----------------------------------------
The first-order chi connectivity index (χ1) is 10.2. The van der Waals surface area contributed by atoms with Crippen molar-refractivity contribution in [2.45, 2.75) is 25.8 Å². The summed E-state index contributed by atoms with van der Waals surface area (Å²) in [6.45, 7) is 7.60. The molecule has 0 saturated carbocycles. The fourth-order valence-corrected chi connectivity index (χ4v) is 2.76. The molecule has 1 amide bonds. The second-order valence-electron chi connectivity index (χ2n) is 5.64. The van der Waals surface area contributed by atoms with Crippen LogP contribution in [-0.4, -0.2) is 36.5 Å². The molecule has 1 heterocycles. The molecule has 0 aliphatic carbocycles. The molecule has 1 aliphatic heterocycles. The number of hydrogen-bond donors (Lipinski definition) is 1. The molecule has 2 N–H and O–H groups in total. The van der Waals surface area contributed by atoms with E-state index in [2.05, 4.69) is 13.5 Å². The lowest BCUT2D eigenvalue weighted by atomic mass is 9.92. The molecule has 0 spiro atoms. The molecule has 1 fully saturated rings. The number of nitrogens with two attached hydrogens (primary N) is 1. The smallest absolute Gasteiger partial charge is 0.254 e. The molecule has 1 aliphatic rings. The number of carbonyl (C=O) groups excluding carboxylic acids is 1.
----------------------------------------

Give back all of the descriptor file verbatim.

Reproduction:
The first-order chi connectivity index (χ1) is 10.2. The van der Waals surface area contributed by atoms with Crippen molar-refractivity contribution in [2.45, 2.75) is 25.8 Å². The summed E-state index contributed by atoms with van der Waals surface area (Å²) in [6.45, 7) is 7.60. The molecule has 0 saturated carbocycles. The fourth-order valence-corrected chi connectivity index (χ4v) is 2.76. The molecule has 1 amide bonds. The second-order valence-electron chi connectivity index (χ2n) is 5.64. The van der Waals surface area contributed by atoms with Crippen LogP contribution in [-0.4, -0.2) is 36.5 Å². The molecule has 1 heterocycles. The molecule has 0 aliphatic carbocycles. The molecule has 1 aliphatic heterocycles. The number of hydrogen-bond donors (Lipinski definition) is 1. The molecule has 2 N–H and O–H groups in total. The van der Waals surface area contributed by atoms with E-state index in [2.05, 4.69) is 13.5 Å². The lowest BCUT2D eigenvalue weighted by atomic mass is 9.92. The molecule has 0 spiro atoms. The molecule has 1 fully saturated rings. The number of nitrogens with two attached hydrogens (primary N) is 1. The smallest absolute Gasteiger partial charge is 0.254 e. The molecule has 1 aliphatic rings. The number of carbonyl (C=O) groups excluding carboxylic acids is 1.